Most people seeking asylum in the UK are not allowed to work and receive as little as £9.58 per week to live on. Transport poverty is a growing concern, with people lacking funds to get to appointments. The Bike Project provides a solution – and you can help
Two wheels. A frame. Cables, brakes and pedals. There’s no earthly reason to get emotional over a jumble of metal and rubber – however artfully it’s put together – but that’s the magic of bicycles. They’re so much more than the sum of their parts. To many, they’re the ultimate expression of freewheeling independence, and to refugees and people seeking asylum they can be a literal lifeline.
“For me, getting a bike was a resurrection, a second chance at life. It wasn’t just a means of transport, it was a means of finding myself and starting all over again,” says Comfort Adeyemi, an early beneficiary of UK-based charity The Bike Project.
The charity has been refurbishing discarded and donated bikes, and gifting them to refugees and people seeking asylum, for a decade now. What began as a one man band in founder Jem Stein’s garden shed has become a sprawling concern, with repair workshops in the capital and Birmingham. More than 11,000 bikes, along with safety kits, have been distributed in almost 40 cities and regions across the UK.
“Demand is huge, we don’t even touch the sides in terms of demand,” says CEO Lizzie Kenyon, who hopes to alleviate some of that pressure through the project’s winter appeal. Members of the public can buy a gift for a refugee, such as bikes, accessories and lessons for as little as £10.
On a practical level, the charity is responding to some depressing economic realities: people seeking asylum are not allowed to work and instead must make ends meet on just £47.39 a week in government support, falling to a mere £9.58 if they’re housed in accommodation where meals are provided. Even being granted asylum is no guarantee of an end to financial hardship: 76% of refugees referred to The Bike Project are unemployed.
“The average bus pass costs £20 a week, so transport isn’t considered an essential,” says Kenyon. “The people we’re working with need to get to the Home Office and solicitors’ appointments. They might use our bikes to access support from other organisations like food banks. As one of our recipients said, ‘when you have to go from charity to charity to feed yourself, a bike becomes very important to your life’”.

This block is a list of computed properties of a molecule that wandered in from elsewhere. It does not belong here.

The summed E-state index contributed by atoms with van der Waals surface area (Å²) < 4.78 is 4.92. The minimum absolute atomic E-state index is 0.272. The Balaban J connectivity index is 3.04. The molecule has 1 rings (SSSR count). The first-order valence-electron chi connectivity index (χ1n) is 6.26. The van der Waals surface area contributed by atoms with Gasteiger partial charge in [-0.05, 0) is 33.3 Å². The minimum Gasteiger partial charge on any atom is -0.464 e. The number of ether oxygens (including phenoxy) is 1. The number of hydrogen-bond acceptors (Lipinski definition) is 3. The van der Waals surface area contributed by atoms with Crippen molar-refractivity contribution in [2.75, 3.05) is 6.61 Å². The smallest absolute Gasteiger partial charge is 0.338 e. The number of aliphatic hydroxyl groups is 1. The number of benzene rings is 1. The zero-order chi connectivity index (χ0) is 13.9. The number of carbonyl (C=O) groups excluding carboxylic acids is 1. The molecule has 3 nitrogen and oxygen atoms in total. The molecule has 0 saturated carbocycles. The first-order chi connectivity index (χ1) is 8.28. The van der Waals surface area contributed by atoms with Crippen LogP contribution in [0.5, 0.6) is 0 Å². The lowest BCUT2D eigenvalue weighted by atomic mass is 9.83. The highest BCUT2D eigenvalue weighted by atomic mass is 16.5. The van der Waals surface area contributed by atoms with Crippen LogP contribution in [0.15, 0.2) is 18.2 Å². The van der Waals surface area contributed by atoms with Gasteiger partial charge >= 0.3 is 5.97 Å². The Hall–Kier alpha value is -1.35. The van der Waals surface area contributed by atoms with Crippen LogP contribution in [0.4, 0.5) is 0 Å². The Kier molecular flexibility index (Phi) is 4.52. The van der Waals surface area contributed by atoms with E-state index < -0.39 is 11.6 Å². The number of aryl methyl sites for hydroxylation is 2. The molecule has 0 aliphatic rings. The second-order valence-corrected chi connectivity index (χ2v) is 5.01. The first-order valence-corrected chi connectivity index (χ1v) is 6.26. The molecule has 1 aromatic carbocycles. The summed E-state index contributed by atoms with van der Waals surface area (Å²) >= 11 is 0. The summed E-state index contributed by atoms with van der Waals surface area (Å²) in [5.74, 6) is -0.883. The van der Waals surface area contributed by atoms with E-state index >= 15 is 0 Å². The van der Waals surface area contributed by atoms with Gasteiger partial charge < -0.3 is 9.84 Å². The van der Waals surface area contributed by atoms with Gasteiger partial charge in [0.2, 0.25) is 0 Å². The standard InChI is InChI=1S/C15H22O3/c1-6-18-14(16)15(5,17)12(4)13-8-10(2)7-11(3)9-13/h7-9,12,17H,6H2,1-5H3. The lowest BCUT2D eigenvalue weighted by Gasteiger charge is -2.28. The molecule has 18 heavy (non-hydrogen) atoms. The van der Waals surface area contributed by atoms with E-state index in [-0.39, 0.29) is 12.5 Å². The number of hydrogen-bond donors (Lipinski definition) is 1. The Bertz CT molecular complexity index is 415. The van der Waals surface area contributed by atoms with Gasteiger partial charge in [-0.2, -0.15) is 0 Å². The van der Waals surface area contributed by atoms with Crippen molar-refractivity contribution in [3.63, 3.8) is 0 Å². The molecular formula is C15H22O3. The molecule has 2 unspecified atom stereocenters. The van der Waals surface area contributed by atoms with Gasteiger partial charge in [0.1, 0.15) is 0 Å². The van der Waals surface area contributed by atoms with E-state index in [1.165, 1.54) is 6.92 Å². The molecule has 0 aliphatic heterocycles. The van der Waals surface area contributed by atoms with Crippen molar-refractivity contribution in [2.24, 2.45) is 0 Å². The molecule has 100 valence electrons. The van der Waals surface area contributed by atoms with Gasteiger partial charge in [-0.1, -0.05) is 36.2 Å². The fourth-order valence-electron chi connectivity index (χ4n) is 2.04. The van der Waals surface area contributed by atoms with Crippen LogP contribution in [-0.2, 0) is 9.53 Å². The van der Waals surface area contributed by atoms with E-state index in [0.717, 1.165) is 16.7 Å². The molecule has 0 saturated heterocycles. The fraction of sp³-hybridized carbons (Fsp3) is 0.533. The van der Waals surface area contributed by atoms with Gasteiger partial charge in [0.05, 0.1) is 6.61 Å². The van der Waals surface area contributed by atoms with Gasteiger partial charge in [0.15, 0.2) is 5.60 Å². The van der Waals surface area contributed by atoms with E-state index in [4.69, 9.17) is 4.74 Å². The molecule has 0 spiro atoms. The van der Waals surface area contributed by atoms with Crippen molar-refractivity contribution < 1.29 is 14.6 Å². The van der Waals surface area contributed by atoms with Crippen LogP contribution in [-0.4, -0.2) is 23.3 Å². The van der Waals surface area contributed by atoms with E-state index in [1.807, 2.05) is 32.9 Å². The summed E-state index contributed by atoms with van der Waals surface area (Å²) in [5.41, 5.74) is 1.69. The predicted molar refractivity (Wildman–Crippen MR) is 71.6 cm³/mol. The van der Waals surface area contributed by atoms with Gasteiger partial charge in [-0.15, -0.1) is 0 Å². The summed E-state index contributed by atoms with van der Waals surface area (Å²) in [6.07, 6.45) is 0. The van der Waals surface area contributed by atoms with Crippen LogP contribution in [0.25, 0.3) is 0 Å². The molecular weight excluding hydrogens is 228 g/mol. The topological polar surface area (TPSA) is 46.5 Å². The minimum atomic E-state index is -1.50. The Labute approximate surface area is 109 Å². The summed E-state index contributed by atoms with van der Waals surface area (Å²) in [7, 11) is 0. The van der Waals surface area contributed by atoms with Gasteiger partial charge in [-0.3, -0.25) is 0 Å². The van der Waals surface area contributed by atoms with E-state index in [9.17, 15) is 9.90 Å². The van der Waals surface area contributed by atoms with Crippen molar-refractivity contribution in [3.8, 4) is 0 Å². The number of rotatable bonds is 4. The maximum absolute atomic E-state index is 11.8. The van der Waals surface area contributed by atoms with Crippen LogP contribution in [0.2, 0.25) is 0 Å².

Getting a bike wasn’t just a means of transport, it was a means of finding myself and starting all over again
Savings in transport costs alone stack up to a whopping £11.8m across The Bike Project’s beneficiaries, but Kenyon says that owning a bike also brings transformative social, physical and emotional benefits. For example, “Being able to do things that would otherwise feel like a luxury – visiting friends, going to church, or riding a bike to school,” she says.
“Our bike recipients say that it’s really helped them connect in their community in a way they hadn’t done previously.”
For Adeyemi, during her early days in an asylum hostel, her bike was something like treasure, a fiercely-guarded token of her independence. “When you’re in a hostel you don’t have a say about what you eat, what sanitary products you use, or even if you’re still going to be there tomorrow,” she recalls.
“But I did have a say on my bike. Nobody could tell me to throw it away. I was ready to fight anybody just to keep it.”
Another recipient, Yousef, who arrived in the UK from Syria with three young children, explains how his young family use their bikes for escape and recreation. “A bike is like a healthy friend,” he says. “If we have any psychological pressures, I go to the nearby forest or park with the kids and feel better mentally.”
Bikes arrive at the project from members of the public and unwanted steeds that might otherwise have been scrapped are given a new lease of life in one of The Bike Project’s workshops, located in Deptford, London, or Birmingham. If they’re beyond repair, they’re stripped for parts. High end, high value bikes are sold on to raise funds. All told, the charity donates around 200 bikes per month.
Recipients also get a set of accessories, including a helmet and lock. There are cycling lessons for women, run by women such as Adeyemi, who besides working with the charity as an instructor now sits on its board of trustees. A befriending programme, Bike Buddies, matches volunteers to refugee cyclists.
2024 and beyond will see The Bike Project expand its roadshow programme, providing scaled down versions of its service in towns, cities and remote areas where it’s most needed, and finding new homes for some of the estimated 38m bikes lying unused across the UK.
Adeyemi, meanwhile, continues to find support and community in her Bike Project family. “It’s a community of its own,” she says. “One you can be part of, where you can grow, where you can learn and where you can flourish.”
Main image: The Bike Project